REVIEW OF RELATED LITERATURE
2.1 MEANING OF HUMAN RESOURCE DEVELOPMENT (HRD)
(Rao 1990) Human resource development is the process of helping people to acquire expertise. In an organizational context, it is the process by which organizations help their employees in a continuous and planned way in order to: • acquire or sharpen the abilities required to perform various functions associated with their present or expected future roles;
• develop their general skills as individuals, discover and utilize their inner potential for their own and/or organizational development purposes; • develop an organizational culture in which supervisor subordinate relationships, teamwork and collaboration among sub-units are strong and contribute to the professional well-being, motivation, and pride of employees. The Human resource development process is facilitated by mechanisms (instruments or sub systems) such as performance appraisal, training, organizational development (OD) feedback and counseling, career development, potential development, job rotation and rewards. Employees are helped constantly in order to make them to acquire new skills. This aid is offered through a process of planning, performance, feedback and training. It also includes, assessment of the developmental needs, periodic reviews of performance, and the creation of development opportunities through training, job rotation, responsibility definition and similar other mechanisms.
THE CONCEPT OF HUMAN RESOURCE DEVELOPMENT (HRD)
Human resource development is a people-oriented concept that focuses on developing the skills, knowledge and competencies of people. Human resource development can be applied both at the organizational level as well as the national level. Various authors have not yet been fully successful in conceiving the whole concept of human resource development. They have defined the term from their standpoint due to the fact that it is a recent concept and therefore is still in the conceptualizing stage.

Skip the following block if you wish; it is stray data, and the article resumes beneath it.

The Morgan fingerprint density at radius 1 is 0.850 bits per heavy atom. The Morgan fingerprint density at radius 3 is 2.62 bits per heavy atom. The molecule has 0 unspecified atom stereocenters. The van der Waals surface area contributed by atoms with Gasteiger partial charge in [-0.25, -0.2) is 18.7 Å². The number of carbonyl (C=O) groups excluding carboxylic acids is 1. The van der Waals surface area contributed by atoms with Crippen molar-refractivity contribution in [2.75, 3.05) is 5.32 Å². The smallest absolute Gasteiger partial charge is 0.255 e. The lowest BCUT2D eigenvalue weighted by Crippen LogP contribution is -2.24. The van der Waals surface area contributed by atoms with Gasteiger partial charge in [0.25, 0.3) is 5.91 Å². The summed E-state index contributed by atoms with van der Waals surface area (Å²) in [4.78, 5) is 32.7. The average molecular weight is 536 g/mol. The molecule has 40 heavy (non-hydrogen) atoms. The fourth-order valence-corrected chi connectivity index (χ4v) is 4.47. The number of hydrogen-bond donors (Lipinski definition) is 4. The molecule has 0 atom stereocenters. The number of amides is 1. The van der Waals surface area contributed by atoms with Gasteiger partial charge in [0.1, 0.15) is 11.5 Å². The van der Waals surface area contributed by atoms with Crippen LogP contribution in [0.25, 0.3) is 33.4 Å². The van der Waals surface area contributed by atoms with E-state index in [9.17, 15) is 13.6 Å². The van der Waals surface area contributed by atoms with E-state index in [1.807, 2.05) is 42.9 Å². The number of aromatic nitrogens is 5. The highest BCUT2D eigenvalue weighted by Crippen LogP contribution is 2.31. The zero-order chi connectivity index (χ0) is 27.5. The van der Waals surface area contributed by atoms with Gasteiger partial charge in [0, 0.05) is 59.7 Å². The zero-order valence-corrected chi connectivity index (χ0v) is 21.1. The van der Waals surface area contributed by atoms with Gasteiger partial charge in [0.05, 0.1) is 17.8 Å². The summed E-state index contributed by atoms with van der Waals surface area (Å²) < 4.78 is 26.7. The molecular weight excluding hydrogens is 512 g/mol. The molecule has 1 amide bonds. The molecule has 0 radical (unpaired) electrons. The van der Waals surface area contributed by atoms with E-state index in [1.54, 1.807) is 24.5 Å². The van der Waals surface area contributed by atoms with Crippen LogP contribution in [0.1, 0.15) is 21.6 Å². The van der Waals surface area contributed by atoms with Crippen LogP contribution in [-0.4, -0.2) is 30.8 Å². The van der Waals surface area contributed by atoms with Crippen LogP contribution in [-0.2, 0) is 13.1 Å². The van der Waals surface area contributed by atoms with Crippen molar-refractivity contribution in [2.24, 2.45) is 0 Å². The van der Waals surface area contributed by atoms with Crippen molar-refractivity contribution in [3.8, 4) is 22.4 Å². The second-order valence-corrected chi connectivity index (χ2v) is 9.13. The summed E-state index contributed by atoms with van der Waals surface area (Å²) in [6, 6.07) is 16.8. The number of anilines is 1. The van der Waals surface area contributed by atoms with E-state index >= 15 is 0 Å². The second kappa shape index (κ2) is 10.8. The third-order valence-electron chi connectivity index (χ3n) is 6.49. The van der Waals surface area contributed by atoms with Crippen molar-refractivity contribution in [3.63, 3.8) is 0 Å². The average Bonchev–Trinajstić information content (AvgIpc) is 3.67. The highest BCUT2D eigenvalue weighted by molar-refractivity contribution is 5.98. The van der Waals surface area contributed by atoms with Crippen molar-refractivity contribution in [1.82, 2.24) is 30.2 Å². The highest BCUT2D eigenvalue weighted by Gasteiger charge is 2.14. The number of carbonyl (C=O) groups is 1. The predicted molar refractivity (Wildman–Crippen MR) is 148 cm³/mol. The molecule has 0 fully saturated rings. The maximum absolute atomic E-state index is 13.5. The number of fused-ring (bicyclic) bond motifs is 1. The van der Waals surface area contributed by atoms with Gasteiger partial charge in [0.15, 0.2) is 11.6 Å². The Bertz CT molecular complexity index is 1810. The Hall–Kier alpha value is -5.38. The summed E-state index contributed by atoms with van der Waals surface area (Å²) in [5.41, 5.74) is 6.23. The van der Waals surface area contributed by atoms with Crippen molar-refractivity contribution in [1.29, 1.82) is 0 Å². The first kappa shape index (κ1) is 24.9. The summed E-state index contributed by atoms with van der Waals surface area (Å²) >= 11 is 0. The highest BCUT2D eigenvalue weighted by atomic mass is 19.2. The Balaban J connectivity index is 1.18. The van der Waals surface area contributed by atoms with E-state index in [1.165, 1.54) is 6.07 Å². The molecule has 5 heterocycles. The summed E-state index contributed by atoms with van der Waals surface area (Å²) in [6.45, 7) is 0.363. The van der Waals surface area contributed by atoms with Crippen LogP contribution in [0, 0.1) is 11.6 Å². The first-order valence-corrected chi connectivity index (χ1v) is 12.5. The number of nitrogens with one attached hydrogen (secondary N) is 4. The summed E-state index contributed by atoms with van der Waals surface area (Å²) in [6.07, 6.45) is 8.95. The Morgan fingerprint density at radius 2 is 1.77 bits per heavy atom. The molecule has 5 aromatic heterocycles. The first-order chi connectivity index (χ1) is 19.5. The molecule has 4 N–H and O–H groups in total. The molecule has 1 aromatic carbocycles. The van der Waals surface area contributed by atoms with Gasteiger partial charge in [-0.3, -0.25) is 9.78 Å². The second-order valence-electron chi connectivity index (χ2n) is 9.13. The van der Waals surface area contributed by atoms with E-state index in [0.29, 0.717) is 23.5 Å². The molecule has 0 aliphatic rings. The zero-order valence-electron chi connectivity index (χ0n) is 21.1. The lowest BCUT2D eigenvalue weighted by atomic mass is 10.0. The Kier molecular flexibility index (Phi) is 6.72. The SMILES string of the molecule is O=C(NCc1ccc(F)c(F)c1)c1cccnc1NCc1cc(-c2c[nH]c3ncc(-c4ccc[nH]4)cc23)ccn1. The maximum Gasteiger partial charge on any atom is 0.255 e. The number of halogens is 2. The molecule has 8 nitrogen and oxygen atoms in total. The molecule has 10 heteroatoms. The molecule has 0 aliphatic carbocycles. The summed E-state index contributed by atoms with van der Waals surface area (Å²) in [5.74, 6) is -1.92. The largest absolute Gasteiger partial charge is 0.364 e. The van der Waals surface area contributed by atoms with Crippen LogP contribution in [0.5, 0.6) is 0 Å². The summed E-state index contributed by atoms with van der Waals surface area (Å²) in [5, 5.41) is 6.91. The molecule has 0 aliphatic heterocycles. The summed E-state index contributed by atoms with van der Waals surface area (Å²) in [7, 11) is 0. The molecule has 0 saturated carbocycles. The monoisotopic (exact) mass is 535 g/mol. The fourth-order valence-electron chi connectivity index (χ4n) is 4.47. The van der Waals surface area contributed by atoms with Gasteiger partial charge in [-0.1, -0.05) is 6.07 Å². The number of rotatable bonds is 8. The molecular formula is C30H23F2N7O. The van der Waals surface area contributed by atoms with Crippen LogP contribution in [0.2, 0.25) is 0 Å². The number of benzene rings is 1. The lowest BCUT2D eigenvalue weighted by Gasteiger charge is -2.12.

Lifelong learning has become an important topic under the globalization perspective, the whole world develops into a “learning society” (Gass, 1996). Work organizations are becoming important partners in this learning society, as they provide more and more opportunities for continuous learning to their employees with the objective to optimize organizational learning as a whole (Karen et al., 2001). Despite the growing number of publications on Human Resource Developments (HRDs) role in organizational learning many uncertainties remain. However, many interesting initiatives are being undertaken by HRD practitioners in facilitating employee learning and professional development (Tjepkema, 2000). Many organizations have renamed their training departments to human resource development departments. Surprisingly some organizations renamed their personnel departments to human resource development departments. Some educational institutions started awarding degrees and diplomas in human resource development, with the fact remaining that the concept is not yet crystal clear. It is a concept not so old that sufficient human input could have been possible.
The concept of human resource development was introduced by Nadler (1984) in a conference organized by the American society for training and development. Nadler (1984) defines human resource development as "Those learning experiences, which are organized for a specific time and designed to bring about the possibility of behavioral and attitudinal change.
General Assembly resolution 44/213 of UN in 1989 states: Quote... “HRD is a broad concept--- requiring integrated and concentrated strategies, policies plans and programs to ensure the development of the full potential of human beings---so that they may, individually and collectively, be capable of improving their standard of living”.------unquote.
Alvin Toffler, the author of "future shock" and "The Third Wave" wrote about the importance of...